Thursday, July 23, 2009

Ruby Creek Mega-Traverse: Engelman Peak, Robeson Peak, Bard Peak, Mount Parnassus, Woods Mountain, and One More

Bard Peak PanoramaPanorama of the Ruby Creek Mega-Traverse: First Part with Engelman, Robeson, Bard, and Parnassus

Second Part: Bard, Parnassus, Woods, and an un-named peak

Although I seem to be doing a lot of posts lately on the great mountain trail running Tara and I have been doing this summer, we have also been getting out bouldering - at least a couple days a week. It's just that we have not gotten any photos or have had anything worthy of posting. We did go up to Upper Chaos last week and climb many of the problems up there, including Riddles in the Park. However, the flowers seem to be trumping the boulders this year...

The Ruby Creek Mega-Traverse is an excellent full mountain day that sees very little traffic. Perhaps it is because there is no trail for the entire route (other then the first mile or so), it is all above 11,000 feet and covers six spectacular peaks, making it a long day.
Mining Reclamation in Ruby CreekMine reclamation project: see the sprinklers...

Tara on the climb to Engelman PeakTara climbing up the ridge to Engelman Peak

Lots of people either do Bard Peak (13,641 feet) or the traverse between Bard Peak and Mount Parnassus (13,574 feet), mostly from the Bakersville exit. However, to really get the full effect and to experience a ton of mountain solitude, one really should do it from the north via Ruby Gulch. This is also an excellent backcountry spot in the winter (shhhh, keep it quiet)
Bard Peak from Robeson PeakLooking at Bard Peak (number three) from Robeson Peak (number two)

Woods Mountain from Robeson PeakLooking at Woods Mountain (number five) and the no-name peak (number six)

Basically, one heads up to Jones Pass, but rather then going to the Henderson Mine area, hand a left and go to the Urad Mine. Right by the mine, there is a parking spot and you can see the access road with a big DANGER, AVALANCHE sign. Head up the road for about a mile until it splits. Follow this spur road as it degenerates into a trail. Right below treeline, you will run into a mine reclamation project with automatic splinkers at ~10,000 feet. Here is where the fun starts....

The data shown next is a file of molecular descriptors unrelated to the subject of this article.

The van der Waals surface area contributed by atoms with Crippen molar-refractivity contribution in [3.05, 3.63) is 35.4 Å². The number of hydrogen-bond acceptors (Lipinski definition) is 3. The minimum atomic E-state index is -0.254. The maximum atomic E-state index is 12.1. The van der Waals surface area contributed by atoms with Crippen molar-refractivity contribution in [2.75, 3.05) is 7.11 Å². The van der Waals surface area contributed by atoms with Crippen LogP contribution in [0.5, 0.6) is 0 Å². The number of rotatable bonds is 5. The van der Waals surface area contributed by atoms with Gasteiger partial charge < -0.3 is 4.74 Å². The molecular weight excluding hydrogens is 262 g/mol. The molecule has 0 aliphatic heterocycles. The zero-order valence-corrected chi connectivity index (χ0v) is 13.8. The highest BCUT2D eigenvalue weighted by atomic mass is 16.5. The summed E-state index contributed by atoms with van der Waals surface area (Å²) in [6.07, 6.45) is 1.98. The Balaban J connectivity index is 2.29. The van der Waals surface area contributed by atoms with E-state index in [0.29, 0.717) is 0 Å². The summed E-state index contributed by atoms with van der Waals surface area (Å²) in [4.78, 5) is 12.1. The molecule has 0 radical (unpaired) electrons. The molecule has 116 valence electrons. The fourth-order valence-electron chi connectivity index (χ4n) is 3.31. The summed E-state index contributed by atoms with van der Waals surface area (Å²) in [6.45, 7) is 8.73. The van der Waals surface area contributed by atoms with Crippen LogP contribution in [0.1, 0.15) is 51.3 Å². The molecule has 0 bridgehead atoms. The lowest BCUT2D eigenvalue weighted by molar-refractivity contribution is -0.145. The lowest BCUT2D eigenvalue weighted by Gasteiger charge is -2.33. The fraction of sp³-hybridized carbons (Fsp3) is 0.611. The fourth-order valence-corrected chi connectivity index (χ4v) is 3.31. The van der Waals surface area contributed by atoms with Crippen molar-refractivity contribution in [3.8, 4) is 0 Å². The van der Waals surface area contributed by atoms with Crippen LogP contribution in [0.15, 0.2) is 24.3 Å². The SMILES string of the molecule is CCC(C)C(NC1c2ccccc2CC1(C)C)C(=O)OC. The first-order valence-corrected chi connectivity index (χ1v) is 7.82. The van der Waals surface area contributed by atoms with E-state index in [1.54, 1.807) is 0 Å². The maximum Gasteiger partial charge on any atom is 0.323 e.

climbing up Bard PeakTara climbing up Bard Peak from Robeson Peak

pointing to Mount ParnassusPointing to Mount Parnassus (number four) from Bard Peak

Get onto the north side of the creek, and head northeast up slope until you get above the trees. Here you will run into several ridges and gullies. Take the middle ridge as it climbs via grassy slopes and talus up to the summit of Engelman Peak (13,362 feet). From here, head due south along the broad open alpine tundra down and then back up to the minor summit of Robeson Peak (13,104 feet).
Bard Peak to Mount Parnassus traverseThe traverse between Bard Peak and Mount Parnassus

Tara on Bard PeakFour down, two to go...

On Robeson Peak, you keep heading south, descending once again as you cross the wide upper tundra valley between Robeson and Bard Peaks. The climb to Bard has a little kick to it, as it reaches 13,641 feet. From here, head west along the ridge and traverse over to Mount Parnassus (13,574 feet). This is the only place you are likely to encounter people, with the views of Grays, Torrey's, and the surrounding mountains proving to be spectacular.
alpine wildflowersFlowers on the slopes of Woods Mountain

Engelman Peak and Robeson PeakLooking across Ruby Gulch at Engelman (on the left) and Robeson Peaks (on the right)

Once on the top of Mount Parnassus, head down the broad, steep grassy slope due west for almost 2,000 feet to the saddle between Parnassus and Woods Mountain (11,703 feet). Cruz up the little climb to Woods Mountain, and then you only have one final summit to tag. It doesn't have a name, but still deserves your attention as it completes the Ruby Gulch Mega-Traverse. From here, head down some of the old mining roads (none of them really link up), past the fields of alpine flowers, past the old mining ruins (the wheelbarrow made of solid metal and weighing in at over 50 pounds!!!), across Ruby Creek, and finally onto the final descent road. Run down the closed road and back to your car.
Bard Peak from the NorthwestBard Peak from the no-name peak

Indian Paintbrush wildflowersAlpine flowers on the descent

Now that is what a high-country traverse is all about and why the Colorado Rockies are so amazing.
mining wheelbarrowTry carrying rocks with this old solid-steel mining wheelbarrow!

Columbine flowersColumbine fields on the way down...

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